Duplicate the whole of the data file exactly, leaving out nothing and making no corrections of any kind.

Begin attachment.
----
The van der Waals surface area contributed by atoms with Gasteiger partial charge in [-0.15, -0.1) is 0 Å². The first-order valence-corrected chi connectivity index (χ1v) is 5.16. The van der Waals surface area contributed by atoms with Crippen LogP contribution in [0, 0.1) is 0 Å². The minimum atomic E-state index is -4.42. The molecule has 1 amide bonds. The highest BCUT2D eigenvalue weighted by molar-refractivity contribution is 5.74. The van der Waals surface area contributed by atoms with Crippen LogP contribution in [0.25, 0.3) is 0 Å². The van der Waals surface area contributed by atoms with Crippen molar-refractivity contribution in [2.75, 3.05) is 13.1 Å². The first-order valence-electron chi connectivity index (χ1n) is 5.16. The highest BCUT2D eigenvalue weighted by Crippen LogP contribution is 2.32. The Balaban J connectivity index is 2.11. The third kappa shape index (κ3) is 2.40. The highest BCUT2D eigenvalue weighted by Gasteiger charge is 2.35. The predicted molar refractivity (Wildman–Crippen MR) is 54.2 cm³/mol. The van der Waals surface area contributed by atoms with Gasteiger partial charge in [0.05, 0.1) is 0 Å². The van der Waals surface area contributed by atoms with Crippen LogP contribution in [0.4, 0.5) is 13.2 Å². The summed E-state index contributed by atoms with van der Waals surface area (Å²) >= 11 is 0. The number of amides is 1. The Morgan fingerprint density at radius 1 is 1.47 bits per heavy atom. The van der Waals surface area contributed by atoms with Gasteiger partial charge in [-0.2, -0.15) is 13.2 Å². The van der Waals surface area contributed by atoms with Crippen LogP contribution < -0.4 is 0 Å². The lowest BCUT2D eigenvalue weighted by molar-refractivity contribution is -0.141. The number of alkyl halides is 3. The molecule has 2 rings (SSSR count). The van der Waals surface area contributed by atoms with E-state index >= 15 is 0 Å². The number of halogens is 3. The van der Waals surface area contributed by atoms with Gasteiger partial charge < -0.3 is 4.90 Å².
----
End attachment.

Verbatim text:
The van der Waals surface area contributed by atoms with Gasteiger partial charge in [-0.15, -0.1) is 0 Å². The first-order valence-corrected chi connectivity index (χ1v) is 5.16. The van der Waals surface area contributed by atoms with Crippen LogP contribution in [0, 0.1) is 0 Å². The minimum atomic E-state index is -4.42. The molecule has 1 amide bonds. The highest BCUT2D eigenvalue weighted by molar-refractivity contribution is 5.74. The van der Waals surface area contributed by atoms with Crippen LogP contribution in [0.25, 0.3) is 0 Å². The van der Waals surface area contributed by atoms with Crippen molar-refractivity contribution in [2.75, 3.05) is 13.1 Å². The first-order valence-electron chi connectivity index (χ1n) is 5.16. The highest BCUT2D eigenvalue weighted by Crippen LogP contribution is 2.32. The Balaban J connectivity index is 2.11. The third kappa shape index (κ3) is 2.40. The highest BCUT2D eigenvalue weighted by Gasteiger charge is 2.35. The predicted molar refractivity (Wildman–Crippen MR) is 54.2 cm³/mol. The van der Waals surface area contributed by atoms with Gasteiger partial charge in [0.05, 0.1) is 0 Å². The van der Waals surface area contributed by atoms with Crippen LogP contribution in [0.4, 0.5) is 13.2 Å². The summed E-state index contributed by atoms with van der Waals surface area (Å²) >= 11 is 0. The number of amides is 1. The Morgan fingerprint density at radius 1 is 1.47 bits per heavy atom. The van der Waals surface area contributed by atoms with Gasteiger partial charge in [-0.2, -0.15) is 13.2 Å². The van der Waals surface area contributed by atoms with Crippen LogP contribution < -0.4 is 0 Å². The lowest BCUT2D eigenvalue weighted by molar-refractivity contribution is -0.141. The number of alkyl halides is 3. The molecule has 2 rings (SSSR count). The van der Waals surface area contributed by atoms with E-state index >= 15 is 0 Å². The number of halogens is 3. The van der Waals surface area contributed by atoms with Gasteiger partial charge < -0.3 is 4.90 Å².